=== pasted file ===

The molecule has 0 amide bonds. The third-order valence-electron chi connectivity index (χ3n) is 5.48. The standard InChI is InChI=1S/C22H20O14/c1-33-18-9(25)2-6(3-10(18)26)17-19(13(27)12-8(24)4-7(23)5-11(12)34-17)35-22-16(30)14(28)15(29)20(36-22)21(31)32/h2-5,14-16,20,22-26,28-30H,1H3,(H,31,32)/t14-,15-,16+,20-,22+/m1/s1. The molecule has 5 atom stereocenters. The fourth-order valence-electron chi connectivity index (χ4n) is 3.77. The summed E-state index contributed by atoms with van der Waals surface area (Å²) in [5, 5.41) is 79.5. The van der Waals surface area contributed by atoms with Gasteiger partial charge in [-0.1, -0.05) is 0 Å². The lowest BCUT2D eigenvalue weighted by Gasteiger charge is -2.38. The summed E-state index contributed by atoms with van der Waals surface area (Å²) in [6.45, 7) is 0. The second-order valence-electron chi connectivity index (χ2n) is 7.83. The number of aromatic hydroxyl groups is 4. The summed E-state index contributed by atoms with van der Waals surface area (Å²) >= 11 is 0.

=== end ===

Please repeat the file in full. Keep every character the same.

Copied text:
The molecule has 0 amide bonds. The third-order valence-electron chi connectivity index (χ3n) is 5.48. The standard InChI is InChI=1S/C22H20O14/c1-33-18-9(25)2-6(3-10(18)26)17-19(13(27)12-8(24)4-7(23)5-11(12)34-17)35-22-16(30)14(28)15(29)20(36-22)21(31)32/h2-5,14-16,20,22-26,28-30H,1H3,(H,31,32)/t14-,15-,16+,20-,22+/m1/s1. The molecule has 5 atom stereocenters. The fourth-order valence-electron chi connectivity index (χ4n) is 3.77. The summed E-state index contributed by atoms with van der Waals surface area (Å²) in [5, 5.41) is 79.5. The van der Waals surface area contributed by atoms with Gasteiger partial charge in [-0.1, -0.05) is 0 Å². The lowest BCUT2D eigenvalue weighted by Gasteiger charge is -2.38. The summed E-state index contributed by atoms with van der Waals surface area (Å²) in [6.45, 7) is 0. The second-order valence-electron chi connectivity index (χ2n) is 7.83. The number of aromatic hydroxyl groups is 4. The summed E-state index contributed by atoms with van der Waals surface area (Å²) >= 11 is 0.